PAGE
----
In 1807, an English ship was wrecked off the coast of Maryland and the survivors included two puppies, a red male named Sailor and a black bitch named Canton. The puppies were of the St John's Newfoundland breed that was used to help fishermen retrieve their nets. The local waterfowl hunters used these pups and their offspring soon became known for their courage and prowess in the icy cold waters of the Chesapeake Bay. The original pups were crossed with other breeds in this area, including water spaniels, curly and flat- coated retrievers, pointers, setters and coonhounds. Always the selection of breeding stock was based entirely on superior working ability. The strength and endurance of the Chesapeake Bay Retriever, with its incredible courage, enabled these dogs to make long swims and to retrieve more than 200 ducks or geese in a single day. The breed gained the reputation of a peerless water-retrieving dog in snow, ice and heavy seas as cold water does not bother them.


The Chesapeake Bay Retriever can live up to 12 years of age, but will soon reach 14 years if fed correctly and given a loving environment in which to thrive.


The Chesapeake Bay Retriever is a multi-purpose dog, a marvellous companion and an individualist that possesses independence and loyalty with a certain aloofness. The Chesapeake is a one-family dog with a very strong protective nature for what belongs to them or their adopted family. The breed has a strong affinity for children and is very protective of them. They are regarded as an intelligent breed with a bright and happy disposition. As a retriever, they have a remarkable memory for multiple retrieves and very good marking ability. The memory is very apparent when Chesapeakes are used for other activities such as obedience as they are very easy to train.


Once a Chesapeake Bay Retriever becomes a member of a family, the dog accepts all members of that family whether they are human or animal. A well-socialised pup will readily accept any other pets as part of its kingdom, but it does tend to want to be "top dog".


The Chesapeake Bay Retriever is a low maintenance breed. A brushing once a week is more than adequate to keep the coat clean, but this is not required if the dog can swim at least once a week. In full coat, the Chessie should not be bathed with soap or detergent as this will remove the natural protective oil. This oil renders the dog almost waterproof, incidence of grass or flea allergies, hot spots or other skin problems rarely occur in this breed. Adults do not require a lot of exercise, but it is important for growing pups. With their great love of water, Chessies should be able to swim as often as possible. Please take note: The strong protective nature of this breed for its family can be mistaken for aggressiveness and as such it is important to socialise the pup with other animals and people at an early age, particularly male pups. Once a Chesapeake Bay Retriever understands the ground rules, there is unlikely to be any future problems but it is important to teach these ground rules at an early age as an adult Chessie is a big and powerful dog. The breed has two inherited genetic diseases, Hip Dysplasia and Progressive Retinal Atrophy, which can result in blindness. Fortunately the breed is relatively new to Australia and all breeding stock imported from America has been tested free of both diseases.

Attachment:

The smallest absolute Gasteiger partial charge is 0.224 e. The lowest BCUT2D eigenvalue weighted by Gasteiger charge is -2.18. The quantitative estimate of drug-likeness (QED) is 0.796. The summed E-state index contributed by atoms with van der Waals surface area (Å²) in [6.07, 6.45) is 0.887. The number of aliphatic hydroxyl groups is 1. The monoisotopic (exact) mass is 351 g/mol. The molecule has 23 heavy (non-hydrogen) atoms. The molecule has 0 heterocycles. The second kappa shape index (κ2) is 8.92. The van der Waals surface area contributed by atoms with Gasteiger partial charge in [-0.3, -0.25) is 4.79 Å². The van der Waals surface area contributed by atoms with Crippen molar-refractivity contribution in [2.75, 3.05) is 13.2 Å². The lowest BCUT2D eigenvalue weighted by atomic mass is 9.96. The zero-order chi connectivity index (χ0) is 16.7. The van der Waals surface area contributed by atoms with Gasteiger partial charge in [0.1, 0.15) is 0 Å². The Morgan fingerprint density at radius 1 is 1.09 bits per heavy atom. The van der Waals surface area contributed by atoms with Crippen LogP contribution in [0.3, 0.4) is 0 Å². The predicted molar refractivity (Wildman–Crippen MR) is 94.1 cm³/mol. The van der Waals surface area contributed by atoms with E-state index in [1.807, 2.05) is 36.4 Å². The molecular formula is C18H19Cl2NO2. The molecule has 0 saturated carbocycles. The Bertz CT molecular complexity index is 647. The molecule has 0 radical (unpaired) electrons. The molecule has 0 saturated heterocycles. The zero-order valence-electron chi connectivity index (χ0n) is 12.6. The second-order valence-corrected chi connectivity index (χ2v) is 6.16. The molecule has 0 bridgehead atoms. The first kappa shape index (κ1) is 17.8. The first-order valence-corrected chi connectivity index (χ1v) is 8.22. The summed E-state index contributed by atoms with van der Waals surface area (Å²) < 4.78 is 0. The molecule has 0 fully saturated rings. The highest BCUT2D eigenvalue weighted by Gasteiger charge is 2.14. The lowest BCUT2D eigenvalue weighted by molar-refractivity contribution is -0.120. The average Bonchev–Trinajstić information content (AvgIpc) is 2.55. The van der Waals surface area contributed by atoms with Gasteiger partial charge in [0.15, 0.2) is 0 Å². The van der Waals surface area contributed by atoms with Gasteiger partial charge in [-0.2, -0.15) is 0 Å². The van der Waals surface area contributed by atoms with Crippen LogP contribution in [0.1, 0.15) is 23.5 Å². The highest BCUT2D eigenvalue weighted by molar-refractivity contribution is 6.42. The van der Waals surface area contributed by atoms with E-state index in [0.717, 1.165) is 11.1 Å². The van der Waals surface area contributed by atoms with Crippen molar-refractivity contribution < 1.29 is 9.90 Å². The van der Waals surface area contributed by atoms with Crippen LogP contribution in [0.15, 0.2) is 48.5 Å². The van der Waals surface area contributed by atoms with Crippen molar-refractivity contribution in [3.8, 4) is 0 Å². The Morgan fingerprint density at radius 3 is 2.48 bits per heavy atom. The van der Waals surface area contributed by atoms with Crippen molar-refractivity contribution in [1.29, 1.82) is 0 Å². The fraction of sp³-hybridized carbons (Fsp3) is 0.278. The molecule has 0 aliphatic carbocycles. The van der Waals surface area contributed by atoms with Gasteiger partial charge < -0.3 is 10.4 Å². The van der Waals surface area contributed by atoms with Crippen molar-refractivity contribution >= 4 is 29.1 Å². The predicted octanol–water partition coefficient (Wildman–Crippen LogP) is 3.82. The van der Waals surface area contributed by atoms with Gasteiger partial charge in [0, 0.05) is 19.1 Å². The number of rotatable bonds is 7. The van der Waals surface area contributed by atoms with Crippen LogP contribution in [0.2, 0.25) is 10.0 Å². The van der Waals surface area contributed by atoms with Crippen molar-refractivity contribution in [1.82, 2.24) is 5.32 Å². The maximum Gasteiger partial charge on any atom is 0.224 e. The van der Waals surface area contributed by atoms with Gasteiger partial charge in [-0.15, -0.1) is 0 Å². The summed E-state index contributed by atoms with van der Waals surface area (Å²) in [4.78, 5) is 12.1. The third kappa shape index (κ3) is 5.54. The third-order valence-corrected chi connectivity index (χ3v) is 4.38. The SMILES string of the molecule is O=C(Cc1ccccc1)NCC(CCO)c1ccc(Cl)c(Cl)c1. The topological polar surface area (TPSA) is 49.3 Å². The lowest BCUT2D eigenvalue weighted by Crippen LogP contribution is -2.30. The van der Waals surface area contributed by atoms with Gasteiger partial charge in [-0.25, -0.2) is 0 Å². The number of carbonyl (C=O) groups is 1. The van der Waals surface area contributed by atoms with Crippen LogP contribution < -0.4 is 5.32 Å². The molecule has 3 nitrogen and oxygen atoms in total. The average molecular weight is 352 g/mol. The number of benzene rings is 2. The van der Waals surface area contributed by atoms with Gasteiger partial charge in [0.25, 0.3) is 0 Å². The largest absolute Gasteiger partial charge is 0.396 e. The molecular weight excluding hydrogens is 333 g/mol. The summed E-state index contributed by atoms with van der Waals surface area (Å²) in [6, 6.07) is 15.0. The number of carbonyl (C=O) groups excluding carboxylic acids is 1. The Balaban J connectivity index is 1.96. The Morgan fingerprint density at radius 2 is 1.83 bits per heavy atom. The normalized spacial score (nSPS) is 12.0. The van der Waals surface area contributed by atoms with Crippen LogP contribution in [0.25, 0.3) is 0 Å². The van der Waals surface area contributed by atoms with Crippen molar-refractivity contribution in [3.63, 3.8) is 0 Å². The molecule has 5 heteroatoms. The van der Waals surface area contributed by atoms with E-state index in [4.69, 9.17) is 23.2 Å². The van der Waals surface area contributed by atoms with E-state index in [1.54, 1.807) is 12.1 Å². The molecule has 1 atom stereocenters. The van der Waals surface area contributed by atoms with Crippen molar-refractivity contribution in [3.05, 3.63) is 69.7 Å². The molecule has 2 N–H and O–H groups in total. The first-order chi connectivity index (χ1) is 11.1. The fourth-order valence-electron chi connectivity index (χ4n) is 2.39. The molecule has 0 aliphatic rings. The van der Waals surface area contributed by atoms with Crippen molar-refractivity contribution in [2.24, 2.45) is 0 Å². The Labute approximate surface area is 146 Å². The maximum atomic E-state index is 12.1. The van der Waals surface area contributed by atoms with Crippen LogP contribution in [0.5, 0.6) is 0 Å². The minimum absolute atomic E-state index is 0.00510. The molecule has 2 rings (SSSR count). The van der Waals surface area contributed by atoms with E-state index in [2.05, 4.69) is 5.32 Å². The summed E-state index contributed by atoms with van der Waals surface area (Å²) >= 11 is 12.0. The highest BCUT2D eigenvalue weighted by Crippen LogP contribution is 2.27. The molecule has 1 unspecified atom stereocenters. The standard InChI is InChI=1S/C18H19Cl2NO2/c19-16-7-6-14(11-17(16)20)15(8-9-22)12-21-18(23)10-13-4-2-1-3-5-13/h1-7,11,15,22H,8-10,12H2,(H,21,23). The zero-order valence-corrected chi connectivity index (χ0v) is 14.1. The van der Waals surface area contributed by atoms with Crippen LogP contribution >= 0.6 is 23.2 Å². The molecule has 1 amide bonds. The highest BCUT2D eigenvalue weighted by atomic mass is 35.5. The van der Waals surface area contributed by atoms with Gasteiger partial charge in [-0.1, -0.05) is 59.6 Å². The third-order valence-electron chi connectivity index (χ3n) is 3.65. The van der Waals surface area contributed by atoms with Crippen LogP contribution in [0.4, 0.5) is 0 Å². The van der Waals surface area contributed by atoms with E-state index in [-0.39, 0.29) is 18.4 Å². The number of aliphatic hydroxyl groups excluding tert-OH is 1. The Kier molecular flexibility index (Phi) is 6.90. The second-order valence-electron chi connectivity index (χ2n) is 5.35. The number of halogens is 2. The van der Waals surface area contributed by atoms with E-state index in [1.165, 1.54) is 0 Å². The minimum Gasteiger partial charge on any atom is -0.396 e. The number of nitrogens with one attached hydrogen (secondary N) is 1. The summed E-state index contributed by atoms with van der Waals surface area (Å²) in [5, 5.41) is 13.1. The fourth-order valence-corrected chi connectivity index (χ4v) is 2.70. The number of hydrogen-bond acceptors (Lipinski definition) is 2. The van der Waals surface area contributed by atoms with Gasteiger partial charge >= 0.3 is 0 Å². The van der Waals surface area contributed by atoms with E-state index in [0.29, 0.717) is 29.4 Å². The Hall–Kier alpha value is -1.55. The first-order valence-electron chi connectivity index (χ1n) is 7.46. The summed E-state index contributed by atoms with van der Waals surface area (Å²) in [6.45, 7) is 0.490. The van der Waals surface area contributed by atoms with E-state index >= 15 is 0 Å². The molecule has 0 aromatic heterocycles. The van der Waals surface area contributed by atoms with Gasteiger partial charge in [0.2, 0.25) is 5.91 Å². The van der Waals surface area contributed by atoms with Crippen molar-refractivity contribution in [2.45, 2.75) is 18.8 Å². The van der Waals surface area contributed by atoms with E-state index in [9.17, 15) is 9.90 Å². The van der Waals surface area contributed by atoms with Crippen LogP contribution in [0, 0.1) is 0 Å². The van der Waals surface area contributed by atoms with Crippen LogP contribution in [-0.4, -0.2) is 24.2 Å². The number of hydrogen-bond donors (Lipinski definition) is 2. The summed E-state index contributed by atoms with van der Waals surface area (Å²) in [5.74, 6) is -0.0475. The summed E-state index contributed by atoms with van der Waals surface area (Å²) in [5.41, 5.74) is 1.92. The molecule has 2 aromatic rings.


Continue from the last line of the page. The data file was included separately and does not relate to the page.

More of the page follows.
Any person that can ensure that the Chesapeake Bay Retriever will be able to share their life and has the ability to train and control a dog. Ideally the person would lead an active outdoor life and be able to reciprocate the love and affection that will surely come. The breed makes a great children's pet and will play for hours.


If you have decided that the Chesapeake Bay Retriever is the dog for you and you are prepared to take it for regular swims during the summer, then contact one of the groups listed below:

Canine Clubs

Australian Capital Territory:New South Wales:
Dogs ACT
(ACT Canine Association Inc)
PO Box 815
Dickson, ACT 2602
Tel: 02 6241 4404
Fax: 02 6241 1129
(Details correct as of 10/10/2013)
Dogs NSW
(Royal New South Wales Canine Council Ltd)
PO Box 632
St Marys, NSW 1790
Tel: 02 9834 3022
Fax: 02 9834 3872
(Details current as of 10/10/2013)
Northern Terrority :Queensland:
Dogs NT
(North Australian Canine Association Inc)
PO Box 37521
Winnellie, NT 0821
Tel: 08 8984 3570
Fax: 08 8984 3409
(Details correct as of 10/10/2013)
Dogs Queensland
(Canine Control Council (Queensland))
PO Box 495
Fortitude Valley, Qld 4006
Tel: 07 3252 2661
Fax: 07 3252 3864
(Details correct as of 10/10/2013)
South Australia :Tasmania :
Dogs SA
(South Australian Canine Association Inc)
PO Box 844
Prospect East, SA 5082
Tel: 08 8349 4797
Fax: 08 8262 5751
(Details correct as of 10/10/2013)
Dogs Tasmania
(Tasmanian Canine Association Inc)
The Rothman Building
PO Box 116
Glenorchy, Tas 7010
Tel: 03 6272 9443
Fax: 03 6273 0844
(Details correct as of 10/10/2013)
Victoria:Western Australia:
Dogs Victoria
(Victorian Canine Association)
Locked Bag K9
Cranbourne, Vic 3977
Tel: 03 9788 2500
Fax: 03 9788 2599
(Details correct as of 10/10/2013)
Dogs West
(Canine Association of Western Australia Inc)
Cnr Warton & Ranford Rds,
Southern River, WA, 6110
Tel: 08 9455 1188
Fax: 08 9455 1190
(Details correct as of 10/10/2013)